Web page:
Offline Don_1

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Re: What Is Free Fall?
« Reply #10 on: 22/11/2013 20:34:12 »
What Is Free Fall?


Put quite simpley, it's wheAAGHHHHHHHHHHhhhhhhhh      \*SPLAT*/
 

Offline Aemilius

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Re: What Is Free Fall?
« Reply #11 on: 22/11/2013 22:22:32 »
So, here's our 100 pound weight again, now sitting atop a 15 foot tall column. It really doesn't matter what the column's made of, all that matters is that as long as it remains undamaged, it's fully capable of indefinitely supporting the 100 pound weight.
 
Now I want the column to fail, without the addition of any external force, in such a way that the 100 pound weight goes into free fall. That can't that happen can it? I mean, the column would have to at least be damaged for failure to occur. Even then.... It couldn't come down at free fall compared to the same weight dropped from the same height at the same time falling through air could it?
 
« Last Edit: 30/11/2013 17:25:43 by Aemilius »
 

Offline alancalverd

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Re: What Is Free Fall?
« Reply #12 on: 23/11/2013 03:54:38 »
Just pull the column out of the way, sideways. Or push the weight off the column (probably easier to do!)
 

Offline Aemilius

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Re: What Is Free Fall?
« Reply #13 on: 24/11/2013 05:45:40 »
Just pull the column out of the way, sideways. Or push the weight off the column (probably easier to do!)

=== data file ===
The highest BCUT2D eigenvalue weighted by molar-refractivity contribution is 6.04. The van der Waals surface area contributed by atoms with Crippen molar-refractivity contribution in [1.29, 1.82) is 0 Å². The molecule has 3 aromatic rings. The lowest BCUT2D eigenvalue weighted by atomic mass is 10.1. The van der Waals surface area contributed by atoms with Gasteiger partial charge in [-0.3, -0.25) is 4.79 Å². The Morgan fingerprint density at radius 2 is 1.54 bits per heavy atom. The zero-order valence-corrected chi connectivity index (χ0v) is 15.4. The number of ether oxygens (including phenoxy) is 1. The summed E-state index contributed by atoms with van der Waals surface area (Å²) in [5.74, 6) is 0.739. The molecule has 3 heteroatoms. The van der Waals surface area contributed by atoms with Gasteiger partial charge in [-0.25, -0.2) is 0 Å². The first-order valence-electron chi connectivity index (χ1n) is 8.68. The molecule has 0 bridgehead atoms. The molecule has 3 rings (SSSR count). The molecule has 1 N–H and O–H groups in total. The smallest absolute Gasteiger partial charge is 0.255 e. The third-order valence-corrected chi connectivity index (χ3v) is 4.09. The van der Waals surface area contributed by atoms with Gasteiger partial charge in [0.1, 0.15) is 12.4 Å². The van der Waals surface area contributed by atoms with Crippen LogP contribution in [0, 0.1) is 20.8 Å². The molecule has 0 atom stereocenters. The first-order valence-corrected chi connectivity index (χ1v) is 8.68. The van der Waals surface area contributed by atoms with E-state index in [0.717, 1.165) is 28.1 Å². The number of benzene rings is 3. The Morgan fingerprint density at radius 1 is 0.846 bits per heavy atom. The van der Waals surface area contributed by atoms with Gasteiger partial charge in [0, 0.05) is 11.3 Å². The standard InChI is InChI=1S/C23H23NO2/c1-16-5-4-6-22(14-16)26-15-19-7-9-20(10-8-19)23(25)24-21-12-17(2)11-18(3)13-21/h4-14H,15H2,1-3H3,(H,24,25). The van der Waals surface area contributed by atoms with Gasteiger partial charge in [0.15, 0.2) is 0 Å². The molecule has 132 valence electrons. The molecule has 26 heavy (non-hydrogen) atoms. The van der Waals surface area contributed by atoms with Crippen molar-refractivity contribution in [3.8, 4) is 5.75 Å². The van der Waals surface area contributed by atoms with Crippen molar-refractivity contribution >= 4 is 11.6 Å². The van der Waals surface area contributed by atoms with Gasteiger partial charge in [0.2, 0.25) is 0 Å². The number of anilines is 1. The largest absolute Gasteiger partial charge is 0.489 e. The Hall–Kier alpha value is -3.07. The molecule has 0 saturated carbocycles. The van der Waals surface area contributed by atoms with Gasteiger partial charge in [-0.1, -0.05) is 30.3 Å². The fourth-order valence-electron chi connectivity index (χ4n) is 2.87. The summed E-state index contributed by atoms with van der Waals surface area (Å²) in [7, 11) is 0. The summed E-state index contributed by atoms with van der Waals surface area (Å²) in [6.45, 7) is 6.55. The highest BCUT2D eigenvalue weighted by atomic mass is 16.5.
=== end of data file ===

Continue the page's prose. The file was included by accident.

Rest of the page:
So, one could pull, or knock out the column, causing the 100 pound weight on top of the column to go into free fall just like the 100 pound weight being dropped on the right....


Or, one could simply push the 100 pound weight off the top of the column, causing the 100 pound weight on the column to go into free fall just like the 100 pound weight being dropped on the right....


One might even use a small explosive charge to fragment the column (bottom), causing the 100 pound weight on the column to go into free fall just like the 100 pound weight being dropped on the right....

« Last Edit: 25/04/2015 03:21:47 by Aemilius »
 

Offline alancalverd

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Re: What Is Free Fall?
« Reply #14 on: 24/11/2013 09:48:39 »
I'm in strict pedant mode today.

1. It still isn't free fall. The acceleration of the object will depend on its shape.

2. An explosive charge will have some upward force component and the debris and expanding gas beneath the object will have a different composition from the air under the other mass, so its behaviour will be different depending on the nature of the trigger event..